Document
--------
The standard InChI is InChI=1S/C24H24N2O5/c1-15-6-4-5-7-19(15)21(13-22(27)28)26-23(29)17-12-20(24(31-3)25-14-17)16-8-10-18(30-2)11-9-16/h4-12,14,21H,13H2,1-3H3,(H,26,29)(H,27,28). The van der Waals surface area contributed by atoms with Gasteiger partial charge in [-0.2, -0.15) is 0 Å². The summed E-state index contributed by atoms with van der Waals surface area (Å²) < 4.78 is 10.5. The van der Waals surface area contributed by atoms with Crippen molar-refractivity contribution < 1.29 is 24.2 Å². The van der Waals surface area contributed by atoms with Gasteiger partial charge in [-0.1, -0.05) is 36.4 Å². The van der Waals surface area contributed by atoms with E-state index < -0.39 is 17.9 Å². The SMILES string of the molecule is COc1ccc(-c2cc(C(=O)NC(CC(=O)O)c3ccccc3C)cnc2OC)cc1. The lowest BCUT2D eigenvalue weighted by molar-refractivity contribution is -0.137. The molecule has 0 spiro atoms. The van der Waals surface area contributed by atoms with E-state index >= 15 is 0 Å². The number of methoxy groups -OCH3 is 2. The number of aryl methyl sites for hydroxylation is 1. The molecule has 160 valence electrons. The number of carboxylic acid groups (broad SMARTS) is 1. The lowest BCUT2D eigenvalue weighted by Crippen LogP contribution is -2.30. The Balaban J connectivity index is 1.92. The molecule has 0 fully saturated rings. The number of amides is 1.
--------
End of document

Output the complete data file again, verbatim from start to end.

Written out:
The standard InChI is InChI=1S/C24H24N2O5/c1-15-6-4-5-7-19(15)21(13-22(27)28)26-23(29)17-12-20(24(31-3)25-14-17)16-8-10-18(30-2)11-9-16/h4-12,14,21H,13H2,1-3H3,(H,26,29)(H,27,28). The van der Waals surface area contributed by atoms with Gasteiger partial charge in [-0.2, -0.15) is 0 Å². The summed E-state index contributed by atoms with van der Waals surface area (Å²) < 4.78 is 10.5. The van der Waals surface area contributed by atoms with Crippen molar-refractivity contribution < 1.29 is 24.2 Å². The van der Waals surface area contributed by atoms with Gasteiger partial charge in [-0.1, -0.05) is 36.4 Å². The van der Waals surface area contributed by atoms with E-state index < -0.39 is 17.9 Å². The SMILES string of the molecule is COc1ccc(-c2cc(C(=O)NC(CC(=O)O)c3ccccc3C)cnc2OC)cc1. The lowest BCUT2D eigenvalue weighted by molar-refractivity contribution is -0.137. The molecule has 0 spiro atoms. The van der Waals surface area contributed by atoms with E-state index >= 15 is 0 Å². The number of methoxy groups -OCH3 is 2. The number of aryl methyl sites for hydroxylation is 1. The molecule has 160 valence electrons. The number of carboxylic acid groups (broad SMARTS) is 1. The lowest BCUT2D eigenvalue weighted by Crippen LogP contribution is -2.30. The Balaban J connectivity index is 1.92. The molecule has 0 fully saturated rings. The number of amides is 1.